Earlier this year, Philip Delves Broughton, an HBS graduate (’06) and former New York and Paris Bureau Chief for the Daily Telegraph (London), caused a stir when he released a book detailing his experiences at HBS. In “Ahead of the Curve” Delves Broughton revealed both positive and negative sides of his experience at HBS, but drew attention because so many considered this to be a broad representative experience. Recently, we interviewed Delves Broughton to better understand his intentions and motivations as well as others’ reactions to his book.
The first part of our two part series follows below. We will publish the second part tomorrow:
MBA Mission: You wrote a great deal at the beginning of your book about how powerful the Harvard Business School (HBS) network is, and now you’ve written a book that has clearly drawn the ire of many an HBS grad. Have you noticed a decrease in invitations to cocktail parties?
Delves Broughton: No, no, I’ve never worried about that. I’ve just got my fundraising letter, as usual, so that hasn’t stopped. No, I haven’t heard from anyone who is hostile- but I’ve had a lot of positive reaction, because this is the truth of it…There’s often this gap between what the institution says about itself and what it does and the way it behaves, along with the kind of attention and some of the ambitions of some of the human beings inside them…
My book isn’t an anti-business book, it’s [about] how do we make this work for us as people? How do we get away from the kind of rah-rah chest bumping/chest-beating kind of act we’re seeing so much in business? I think it’s alienating for a lot of people, even people who do well…
MBA Mission: Did you feel like your experience was shared by many or by few in your class?
Delves Broughton: You know it’s my experience, it isn’t anyone else’s, but I think a lot of people see pieces of themselves in it. Not everyone is me — that’s fairly obvious. But I think a lot of people see that pressure to conform, it can be oppressive. A lot of people refer to the notion of I’m very lucky, I know this is a great thing to be doing, but yet there’s something that makes me uneasy about all this.
I’ve been really surprised at who gets back to me, and it’s not just all the liberal arts majors who like this book. I’ve had emails from Asian women immigrants who end up in business school, who in many ways are classic success stories. They read it and they say, You know what this is resonating with me because parts of pursuing success as defined by Harvard Business School make me feel very uncomfortable…You’ve got to have a sympathy or empathy towards it.
MBA Mission: Have you had any positive reaction from within HBS?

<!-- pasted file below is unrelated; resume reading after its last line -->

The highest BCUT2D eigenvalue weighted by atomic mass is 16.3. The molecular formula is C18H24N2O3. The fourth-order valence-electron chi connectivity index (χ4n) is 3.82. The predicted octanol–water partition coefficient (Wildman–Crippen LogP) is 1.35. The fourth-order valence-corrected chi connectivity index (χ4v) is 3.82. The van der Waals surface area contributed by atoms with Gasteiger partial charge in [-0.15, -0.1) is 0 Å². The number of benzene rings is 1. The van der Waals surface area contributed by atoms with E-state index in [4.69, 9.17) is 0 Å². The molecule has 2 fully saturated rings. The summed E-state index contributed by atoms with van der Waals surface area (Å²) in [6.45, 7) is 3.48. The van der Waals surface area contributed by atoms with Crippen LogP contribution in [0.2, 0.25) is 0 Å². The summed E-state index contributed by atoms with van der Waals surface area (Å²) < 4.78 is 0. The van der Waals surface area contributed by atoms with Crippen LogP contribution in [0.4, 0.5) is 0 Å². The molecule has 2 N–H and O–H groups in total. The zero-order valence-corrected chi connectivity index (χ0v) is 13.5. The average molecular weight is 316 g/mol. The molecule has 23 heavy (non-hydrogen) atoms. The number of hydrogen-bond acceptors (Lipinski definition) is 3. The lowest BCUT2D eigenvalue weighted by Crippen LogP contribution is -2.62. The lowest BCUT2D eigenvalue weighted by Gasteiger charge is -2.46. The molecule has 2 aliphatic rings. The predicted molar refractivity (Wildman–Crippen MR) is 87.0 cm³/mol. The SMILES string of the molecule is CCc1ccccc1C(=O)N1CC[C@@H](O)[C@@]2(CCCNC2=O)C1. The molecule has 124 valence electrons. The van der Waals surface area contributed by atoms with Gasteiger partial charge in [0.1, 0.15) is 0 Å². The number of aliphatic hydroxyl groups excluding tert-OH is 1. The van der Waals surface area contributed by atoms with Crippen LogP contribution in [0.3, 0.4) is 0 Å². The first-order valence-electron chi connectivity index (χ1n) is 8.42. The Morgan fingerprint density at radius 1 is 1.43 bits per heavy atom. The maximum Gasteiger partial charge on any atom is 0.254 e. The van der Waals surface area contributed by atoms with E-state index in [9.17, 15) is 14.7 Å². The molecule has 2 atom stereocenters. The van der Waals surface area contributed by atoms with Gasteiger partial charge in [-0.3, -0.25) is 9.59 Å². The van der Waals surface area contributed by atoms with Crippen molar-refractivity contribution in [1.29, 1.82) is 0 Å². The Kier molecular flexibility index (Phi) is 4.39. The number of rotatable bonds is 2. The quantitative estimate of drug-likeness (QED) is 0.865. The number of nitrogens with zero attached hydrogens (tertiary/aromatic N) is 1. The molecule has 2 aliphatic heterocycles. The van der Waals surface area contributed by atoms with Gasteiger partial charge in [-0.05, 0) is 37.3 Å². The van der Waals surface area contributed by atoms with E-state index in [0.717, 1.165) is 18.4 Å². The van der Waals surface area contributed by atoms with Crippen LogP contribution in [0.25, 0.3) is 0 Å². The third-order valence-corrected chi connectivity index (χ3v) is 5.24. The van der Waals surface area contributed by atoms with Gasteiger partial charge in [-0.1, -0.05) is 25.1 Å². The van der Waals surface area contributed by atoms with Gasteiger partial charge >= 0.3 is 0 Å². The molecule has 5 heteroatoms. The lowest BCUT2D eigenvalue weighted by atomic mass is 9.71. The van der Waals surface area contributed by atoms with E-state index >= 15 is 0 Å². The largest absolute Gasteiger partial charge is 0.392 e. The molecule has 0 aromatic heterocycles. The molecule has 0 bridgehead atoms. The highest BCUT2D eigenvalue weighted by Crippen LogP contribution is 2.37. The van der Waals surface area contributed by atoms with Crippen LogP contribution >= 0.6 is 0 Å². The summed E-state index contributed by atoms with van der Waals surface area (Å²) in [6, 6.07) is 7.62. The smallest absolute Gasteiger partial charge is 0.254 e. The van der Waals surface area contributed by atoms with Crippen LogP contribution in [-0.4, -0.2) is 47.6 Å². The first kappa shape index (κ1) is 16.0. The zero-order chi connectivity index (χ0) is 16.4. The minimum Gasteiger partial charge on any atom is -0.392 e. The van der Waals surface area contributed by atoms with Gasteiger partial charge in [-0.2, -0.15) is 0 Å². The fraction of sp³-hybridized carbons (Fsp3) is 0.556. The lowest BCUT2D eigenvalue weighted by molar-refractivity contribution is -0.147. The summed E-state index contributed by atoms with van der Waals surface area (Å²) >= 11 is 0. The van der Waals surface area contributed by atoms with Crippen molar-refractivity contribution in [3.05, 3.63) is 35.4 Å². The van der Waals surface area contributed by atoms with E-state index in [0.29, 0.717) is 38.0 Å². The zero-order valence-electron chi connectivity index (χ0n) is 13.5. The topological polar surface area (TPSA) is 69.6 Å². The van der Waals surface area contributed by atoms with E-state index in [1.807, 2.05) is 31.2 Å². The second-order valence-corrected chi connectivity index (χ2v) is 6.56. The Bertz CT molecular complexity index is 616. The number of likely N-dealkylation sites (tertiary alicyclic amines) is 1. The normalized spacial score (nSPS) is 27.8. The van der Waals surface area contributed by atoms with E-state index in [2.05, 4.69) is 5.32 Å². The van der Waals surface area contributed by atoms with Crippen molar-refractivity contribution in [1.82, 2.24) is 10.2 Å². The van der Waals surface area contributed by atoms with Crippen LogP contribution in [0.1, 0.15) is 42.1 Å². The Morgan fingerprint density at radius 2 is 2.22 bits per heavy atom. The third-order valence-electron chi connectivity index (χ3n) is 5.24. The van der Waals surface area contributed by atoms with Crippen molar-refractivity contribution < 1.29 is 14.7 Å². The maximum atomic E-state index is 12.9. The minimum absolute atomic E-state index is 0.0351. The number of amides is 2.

Delves Broughton: I’ve had emails from a lot of people in my classes. I’ve had email from people at the school, and you know people say the same things. They use the term “brutally honest.” I’m not brutally honest, I just try to be honest, but I think it seems brutal because a lot of people aren’t very honest about this whole business school, the institution. People are kind of afraid to say, “I’m not going to tell the truth or talk about an experience like it isn’t 100% positive.” Of course, the truth is very few experiences are, so why should all business school be 100% positive? My books accentuates that it’s about 75-80% positive and about 5% not so positive…
I think that an institution like Harvard Business School. . .essentiality the problem is that people either expect you to be 100% cheerleading for it, saying this place walks on water, or you have to be one of these people who likes kicking it. It’s very hard for people to see you as neither, and that’s what I am..
MBA Mission: Is HBS secure as an institution?
Delves Broughton: I think all business schools are insecure about one key question: can business actually be taught? It’s not like law or medicine where you need to go to school to succeed. So what is it they’re teaching? Do they have a place on a university campus? The other strange thing about HBS is that it often acts more like a corporation, fiercely protective of its image as if guarding a stock price, and less like an educational establishment, open to criticism and inquiry. Which is probably a sign of some kind of insecurity.
MBA Mission: You spend a lot of time discussing work life balance versus the intense demands of corporate America. Is balance an HBS problem or is this a problem of the world as it is today? Would balance issues not occur in any business school?
Delves Broughton: To an extent, yeah, and I hope that my book has kind of a broader resonance. I’m trying to describe through my experience. I know these problems exist for a lot of people, you’re right. Here’s the thing. It’s that I think writing about Harvard Business School is so interesting because here you have 900 people who essentially have all the choices in the world….These people in theory could pick and chose the life they want. In many ways they accept the fact that their personal lives are kind of going to have to go to hell… Why do they feel like that? I think that more people should stand up and say that they demand more out of their professional and personal lives. I sort of wish institutions like HBS were more aggressive about this.